Thursday, March 22, 2012

Twiharding: A Road Trip to Forks, Washington

The night before we left Victoria for Seattle, Mike’s cousin made the unfortunate mistake of asking me if I was going to order the mushroom ravioli in Port Angeles.

“What?” I asked, confused. The reference was initially lost on me. “I think it’s in those Twilight movies,” she said, off-handedly.

For a moment, everything stopped. Port Angeles? Twilight? Could it be that Forks was also on the Olympic Peninsula, where Mike and I were planning to drive the next day?

After dinner, I immediately Google-mapped that shit. Forks, it turns out (and as I should have probably known from reading the series) is only an hour drive from Port Angeles.

My mind was blown. My geek hit list includes visiting locations of the literary and often fictional variety: New Orleans (The Vampire Chronicles), Atlanta (Gone with the Wind), Sunnydale/Torrance, California (Buffy the Vampire Slayer) and, of course, Forks. (For the record, I have no shame.)

There was only one problem—Forks is a one-hour drive in the entirely wrong direction. (Stephenie Myer really should have chosen a more conveniently located town. What a jerk, right?)

But I knew that convincing Mike wouldn’t be a problem. While mere mortals might take issue with a two-hour roundtrip detour in the wrong direction, we’re northern Albertans—driving long distances is second nature.

In the morning, after I finished texting everyone I know to say, “OMG I’M GOING TO FORKS YOU SHOULD BE SOOOOOO JEALOUS! MIKE IS THE BEST FRIEND EVER!” we hopped on the Black Ball ferry from Victoria to Port Angeles.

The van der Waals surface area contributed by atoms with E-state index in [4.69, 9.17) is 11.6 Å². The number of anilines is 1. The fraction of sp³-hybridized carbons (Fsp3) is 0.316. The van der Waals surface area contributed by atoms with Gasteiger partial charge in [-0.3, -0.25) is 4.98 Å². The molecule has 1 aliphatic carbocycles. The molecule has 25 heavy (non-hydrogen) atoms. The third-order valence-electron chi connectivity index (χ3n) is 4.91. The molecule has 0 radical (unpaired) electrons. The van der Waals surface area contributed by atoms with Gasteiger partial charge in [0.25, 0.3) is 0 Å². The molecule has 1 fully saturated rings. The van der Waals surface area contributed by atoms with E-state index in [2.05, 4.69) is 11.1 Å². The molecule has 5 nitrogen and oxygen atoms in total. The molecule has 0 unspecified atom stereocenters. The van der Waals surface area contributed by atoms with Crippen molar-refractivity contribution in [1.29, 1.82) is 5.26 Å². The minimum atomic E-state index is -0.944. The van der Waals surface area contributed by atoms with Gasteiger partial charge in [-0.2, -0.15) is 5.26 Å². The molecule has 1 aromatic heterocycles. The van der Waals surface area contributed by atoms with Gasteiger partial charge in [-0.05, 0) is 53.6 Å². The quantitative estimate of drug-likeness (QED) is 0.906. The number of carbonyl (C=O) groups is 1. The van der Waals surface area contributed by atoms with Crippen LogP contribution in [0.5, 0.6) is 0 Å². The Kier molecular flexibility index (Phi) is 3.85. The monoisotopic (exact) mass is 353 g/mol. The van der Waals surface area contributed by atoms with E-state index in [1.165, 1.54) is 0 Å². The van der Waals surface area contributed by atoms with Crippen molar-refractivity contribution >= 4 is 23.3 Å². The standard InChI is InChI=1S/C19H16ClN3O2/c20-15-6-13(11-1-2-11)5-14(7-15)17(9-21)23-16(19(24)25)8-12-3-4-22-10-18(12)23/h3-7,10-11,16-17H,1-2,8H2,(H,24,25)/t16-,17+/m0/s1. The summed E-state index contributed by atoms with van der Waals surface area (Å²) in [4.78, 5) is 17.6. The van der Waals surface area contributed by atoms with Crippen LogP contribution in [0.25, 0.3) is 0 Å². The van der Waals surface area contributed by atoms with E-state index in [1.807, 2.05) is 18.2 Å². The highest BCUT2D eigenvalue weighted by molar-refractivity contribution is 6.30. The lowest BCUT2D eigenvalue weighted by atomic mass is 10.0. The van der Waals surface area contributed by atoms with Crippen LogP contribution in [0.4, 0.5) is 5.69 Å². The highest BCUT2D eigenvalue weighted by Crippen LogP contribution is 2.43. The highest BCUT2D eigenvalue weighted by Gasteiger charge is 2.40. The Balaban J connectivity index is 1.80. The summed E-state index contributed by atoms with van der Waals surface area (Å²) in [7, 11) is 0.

It was only a short 1.5-hour ferry ride before we were on our way to Forks. My heart felt like it was going to explode with happiness.

We suspected that drive would involve majestic scenery and we were in luck—most of Highway 101 skirts along the edge of Olympic National Park, but on the road to Forks it stretches for roughly 20 miles directly through it.

The winding drive took us past waterfalls and the turquoise waters of Crescent Lake, through a landscape of snow-capped mountains and centuries-old Sitka spruce trees.

It looked exactly like what I had envisioned. The drive was also just enough distance to properly educate Mike on all things Twilight—including trying to explain with a straight face that Stephenie Myer’s vampires sparkle. (Explaining why Jacob fell in love with a baby took most of the drive back, though.)

But about halfway there, the landscape preceding Forks gave us a preview of what the town would have to offer. The beautiful national park scenery gave way to flat ditches and straight roads.

If you go to Forks expecting a quaint middle-class city in the midst of the Pacific Northwest rainforest, think again. A logging town, Forks is a small community of dilapidated trailer parks, rundown shacks and empty storefronts. The clean-cut high school students with an outdoorsy West Coast edge described in Myer's books were nowhere to be seen.

As we drove through town taking pictures and looking at all the Twihard sites (the police station; Bella's house, which is probably the best-kept building in town; the hospital, where it appears Dr. Cullen's parking sign has been stolen) I was left with one thought—if I was a teenager in Forks, I too would become bored enough to get married at 18 just so I could bone a vampire. (And that’s saying a lot, considering that I’m small-town folk myself.)

After leaving Forks, there wasn’t enough time for La Push, so we backtracked through Port Angeles (you know, where Bella and Edward had their legendary first date—and no, I did not stop to order mushroom ravioli and a coke) while discussing the merits of being attacked by a shark versus a bear.

Listening to a Seattle-appropriate soundtrack of Soundgarden, we drove East through Sequim (the lavender capital of North America) and South to Bainbridge Island. We arrived at the ferry moments before it left for Seattle.

Luck was on our side.

Up on the ferry’s observation desk, we watched a vivid rainbow across the water. “What do you suppose is at the end of it?” I asked Mike.

“It looks like it ends in Seattle,” he said.

He wasn’t wrong.

Part Two: Why I love Seattle best (sorry, New York).

1 comment:

  1. You should have went to Rosyln, WA and relived the 90's in Northern Exposure.


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